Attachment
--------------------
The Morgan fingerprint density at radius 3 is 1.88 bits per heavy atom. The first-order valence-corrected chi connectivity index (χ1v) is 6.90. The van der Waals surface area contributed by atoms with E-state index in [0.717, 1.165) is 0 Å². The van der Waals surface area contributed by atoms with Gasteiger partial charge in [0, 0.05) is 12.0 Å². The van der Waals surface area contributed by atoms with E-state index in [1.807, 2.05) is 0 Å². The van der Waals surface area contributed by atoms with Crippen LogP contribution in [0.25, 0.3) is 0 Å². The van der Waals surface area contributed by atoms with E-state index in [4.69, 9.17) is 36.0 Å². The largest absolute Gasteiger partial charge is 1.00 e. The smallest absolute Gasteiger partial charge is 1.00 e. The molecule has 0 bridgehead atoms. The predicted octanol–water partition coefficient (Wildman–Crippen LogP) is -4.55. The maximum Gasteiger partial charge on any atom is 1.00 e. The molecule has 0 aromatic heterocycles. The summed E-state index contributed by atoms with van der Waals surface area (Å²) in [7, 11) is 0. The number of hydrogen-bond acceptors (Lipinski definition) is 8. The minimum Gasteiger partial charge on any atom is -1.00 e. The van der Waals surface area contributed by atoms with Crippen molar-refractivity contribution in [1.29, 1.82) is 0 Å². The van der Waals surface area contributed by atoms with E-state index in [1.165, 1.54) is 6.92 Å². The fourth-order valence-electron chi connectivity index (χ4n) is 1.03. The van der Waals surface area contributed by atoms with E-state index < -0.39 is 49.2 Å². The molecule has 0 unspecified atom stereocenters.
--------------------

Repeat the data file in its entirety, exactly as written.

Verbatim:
The Morgan fingerprint density at radius 3 is 1.88 bits per heavy atom. The first-order valence-corrected chi connectivity index (χ1v) is 6.90. The van der Waals surface area contributed by atoms with E-state index in [0.717, 1.165) is 0 Å². The van der Waals surface area contributed by atoms with Gasteiger partial charge in [0, 0.05) is 12.0 Å². The van der Waals surface area contributed by atoms with E-state index in [1.807, 2.05) is 0 Å². The van der Waals surface area contributed by atoms with Crippen LogP contribution in [0.25, 0.3) is 0 Å². The van der Waals surface area contributed by atoms with E-state index in [4.69, 9.17) is 36.0 Å². The largest absolute Gasteiger partial charge is 1.00 e. The smallest absolute Gasteiger partial charge is 1.00 e. The molecule has 0 bridgehead atoms. The predicted octanol–water partition coefficient (Wildman–Crippen LogP) is -4.55. The maximum Gasteiger partial charge on any atom is 1.00 e. The molecule has 0 aromatic heterocycles. The summed E-state index contributed by atoms with van der Waals surface area (Å²) in [7, 11) is 0. The number of hydrogen-bond acceptors (Lipinski definition) is 8. The minimum Gasteiger partial charge on any atom is -1.00 e. The van der Waals surface area contributed by atoms with Crippen molar-refractivity contribution in [1.29, 1.82) is 0 Å². The van der Waals surface area contributed by atoms with E-state index in [1.165, 1.54) is 6.92 Å². The fourth-order valence-electron chi connectivity index (χ4n) is 1.03. The van der Waals surface area contributed by atoms with E-state index < -0.39 is 49.2 Å². The molecule has 0 unspecified atom stereocenters.